Therefore, it was for the trial judge as trier of the facts to determine whether it was more probable than not that the Sheriff's negligence caused the accident. From my review of the record, I believe the evidence was sufficient to support a reasonable finding of probability that the accident would not have occurred but for the negligent *1063 acts and omissions of the Sheriff. Correlatively, the evidence also sustains a rational conclusion that the Sheriff's negligence was a substantial factor in bringing about the plaintiff's damage. This court has accepted and employed both the "but for" and the "substantial factor" cause in fact rules. Eg., Dixie Drive It Yourself System v. American Beverage Co., 242 La. 471, 137 So. 2d 298 (1962).

2.

The "duty" analysis of the majority's rehearing opinion is an argument based on a false premise. The original opinion correctly recognized that in a negligence case the duty is always the sameto conform to the legal standard of reasonable conduct in light of the apparent risk. Prosser and Keeton on Torts § 53. On the other hand, the rehearing opinion attempts to reduce the Sheriff's duty, to a "duty not to promote a cook to Deputy in name alone, that is, not to engage in ersatz promotions," by assuming that is what happened in this case.

The record, however, contains absolute, uncontradicted proof to the contrary. Benoit was no "ersatz," "titular," or "in name only" deputy sheriff. He was fully commissioned in accordance with the statutory requisitesa signed, sealed, sworn and confirmed deputy sheriff. Furthermore, even if there had been any technical flaw in Benoit's appointment, which does not appear in the record, he would have been at least a de facto deputy because he acted as such under color of right and had the reputation in the community of being a deputy sheriff. Malone v. Howell, 140 Fla. 693, 192 So. 224 (1939); Combs v. McKenzie, 289 Ky. 360, 158 S.W.2d 938 (1942). In sum, Benoit was given a real commission and real badge, was encouraged to carry a real gun, was required to act as a real peace officer when he thought an emergency required. There is no evidence that the Sheriff placed any restrictions on the police power delegated to Benoit. He was a real deputy sheriff.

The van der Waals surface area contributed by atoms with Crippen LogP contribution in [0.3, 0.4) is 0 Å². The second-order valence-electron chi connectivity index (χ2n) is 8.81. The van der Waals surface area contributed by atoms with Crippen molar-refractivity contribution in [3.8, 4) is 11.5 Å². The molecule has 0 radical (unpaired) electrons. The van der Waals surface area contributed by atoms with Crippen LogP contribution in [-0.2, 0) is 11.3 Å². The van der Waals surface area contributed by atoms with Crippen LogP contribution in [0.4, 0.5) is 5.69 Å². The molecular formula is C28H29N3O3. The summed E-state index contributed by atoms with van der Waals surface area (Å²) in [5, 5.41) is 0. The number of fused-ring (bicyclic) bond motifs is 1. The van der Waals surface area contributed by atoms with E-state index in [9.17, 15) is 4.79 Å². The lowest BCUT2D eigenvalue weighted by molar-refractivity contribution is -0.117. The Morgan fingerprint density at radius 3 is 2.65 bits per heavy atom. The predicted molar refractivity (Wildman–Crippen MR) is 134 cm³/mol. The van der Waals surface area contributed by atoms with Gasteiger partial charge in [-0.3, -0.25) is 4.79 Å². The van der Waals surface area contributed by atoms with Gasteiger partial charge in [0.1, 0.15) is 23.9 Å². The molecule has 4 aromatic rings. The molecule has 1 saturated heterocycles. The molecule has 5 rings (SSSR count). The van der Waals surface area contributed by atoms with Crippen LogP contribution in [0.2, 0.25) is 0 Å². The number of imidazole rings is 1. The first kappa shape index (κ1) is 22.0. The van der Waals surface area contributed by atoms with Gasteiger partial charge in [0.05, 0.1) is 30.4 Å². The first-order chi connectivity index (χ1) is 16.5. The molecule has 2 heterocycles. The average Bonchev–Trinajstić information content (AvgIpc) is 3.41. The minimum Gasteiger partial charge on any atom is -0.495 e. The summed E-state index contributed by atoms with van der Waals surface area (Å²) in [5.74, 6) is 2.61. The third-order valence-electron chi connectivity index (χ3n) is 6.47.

As the court unanimously recognized on original hearing, the Sheriff unquestionably owed a duty to members of the public to exercise due care in the selection and training of individuals to be delegated the authority to exercise the police powers. Furthermore, a solid majority of this court agreed then that the Sheriff had failed to comply with the standard of conduct required to satisfy that duty. See Prosser & Keeton § 53. We disagreed only on whether the Sheriff's negligence that caused the accident was a legal cause thereof, or, in duty-risk jargon, whether the risk of that type of accident fell within the scope of the duty owed by the Sheriff to persons like Roberts.

On first hearing, I thought the majority committed serious error only in its reasoning and decision of the legal cause issue, as I tried to point out in dissent. This was the error that I thought we had granted a rehearing to correct. But now the court seems determined to commit even greater error with an opinion that implies that the Sheriff owes no duty to protect the citizens from unqualified, poorly trained deputies but owes only an obligation not to cheat the public fisc.

Surely, the present opinion of the court should not be taken at face value. Yet, on the chance that it might be, and as a surfeit of caution, I will attempt to point out the untoward results that may occur if the opinion is accepted literally as precedent.

The sheriff is constitutionally designated as the chief law enforcement officer in the parish. La. Const. art. V § 27. The office of sheriff, one of the oldest offices known to the common law system of jurisprudence, is one of great dignity and greater antiquity. 1 Anderson on Sheriffs, Coronors, Constables § 1 (1941). The sheriff is vested with enormous powers, duties and responsibilities, and a deputy sheriff acts in the place of the sheriff in exercising and discharging them within the community and among the populace. Traditionally the sheriff is the parish's or county's chief executive officer, Fuller v. State, 40 Ala. App. 297, 115 So. 2d 110 (1958), an officer of the court, State ex rel. Andrews v. Superior Court of Maricopa County, 39 Ariz. 242, 5 P.2d 192 (1931), and is made responsible as the conservator of the peace within *1064 his jurisdiction. Sweat v. Waldon, 123 Fla. 478, 167 So. 363 (1936). Sheriffs and deputy sheriffs, as peace officers, necessarily exercise police powers and enforce laws enacted for the protection of the lives, persons, property, health and morals of the people. Fields v. State, 160 Fla. 877, 36 So. 2d 919 (1948); Elder v. Camp, 193 Ga. 320, 18 S.E.2d 622 (1942). They are under a duty to investigate crimes, to suppress them, and to arrest and prosecute persons who commit them. Maxwell v. Andrew County, 347 Mo. 156, 146 S.W.2d 621 (1940).